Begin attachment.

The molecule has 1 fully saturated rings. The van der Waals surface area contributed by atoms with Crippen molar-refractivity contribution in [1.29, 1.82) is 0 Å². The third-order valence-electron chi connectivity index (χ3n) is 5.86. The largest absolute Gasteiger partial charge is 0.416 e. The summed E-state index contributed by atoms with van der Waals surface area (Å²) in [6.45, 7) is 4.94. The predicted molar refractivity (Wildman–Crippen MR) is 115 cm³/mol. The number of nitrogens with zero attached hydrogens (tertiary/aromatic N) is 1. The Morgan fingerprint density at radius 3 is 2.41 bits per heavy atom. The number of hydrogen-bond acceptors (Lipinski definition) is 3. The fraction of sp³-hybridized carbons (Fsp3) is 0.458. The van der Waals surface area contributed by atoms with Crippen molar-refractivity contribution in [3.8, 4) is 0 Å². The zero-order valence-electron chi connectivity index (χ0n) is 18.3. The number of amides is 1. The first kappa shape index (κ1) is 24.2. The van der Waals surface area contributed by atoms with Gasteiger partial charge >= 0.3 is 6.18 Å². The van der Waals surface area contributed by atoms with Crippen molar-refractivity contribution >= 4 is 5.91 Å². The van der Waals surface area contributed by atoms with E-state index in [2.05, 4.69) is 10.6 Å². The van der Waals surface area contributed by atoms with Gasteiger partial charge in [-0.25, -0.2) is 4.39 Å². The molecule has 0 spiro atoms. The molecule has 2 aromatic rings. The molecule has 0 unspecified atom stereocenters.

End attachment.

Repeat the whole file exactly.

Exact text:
The molecule has 1 fully saturated rings. The van der Waals surface area contributed by atoms with Crippen molar-refractivity contribution in [1.29, 1.82) is 0 Å². The third-order valence-electron chi connectivity index (χ3n) is 5.86. The largest absolute Gasteiger partial charge is 0.416 e. The summed E-state index contributed by atoms with van der Waals surface area (Å²) in [6.45, 7) is 4.94. The predicted molar refractivity (Wildman–Crippen MR) is 115 cm³/mol. The number of nitrogens with zero attached hydrogens (tertiary/aromatic N) is 1. The Morgan fingerprint density at radius 3 is 2.41 bits per heavy atom. The number of hydrogen-bond acceptors (Lipinski definition) is 3. The fraction of sp³-hybridized carbons (Fsp3) is 0.458. The van der Waals surface area contributed by atoms with Crippen molar-refractivity contribution in [3.8, 4) is 0 Å². The zero-order valence-electron chi connectivity index (χ0n) is 18.3. The number of amides is 1. The first kappa shape index (κ1) is 24.2. The van der Waals surface area contributed by atoms with Gasteiger partial charge >= 0.3 is 6.18 Å². The van der Waals surface area contributed by atoms with Crippen molar-refractivity contribution >= 4 is 5.91 Å². The van der Waals surface area contributed by atoms with E-state index in [2.05, 4.69) is 10.6 Å². The van der Waals surface area contributed by atoms with Gasteiger partial charge in [-0.25, -0.2) is 4.39 Å². The molecule has 0 spiro atoms. The molecule has 2 aromatic rings. The molecule has 0 unspecified atom stereocenters.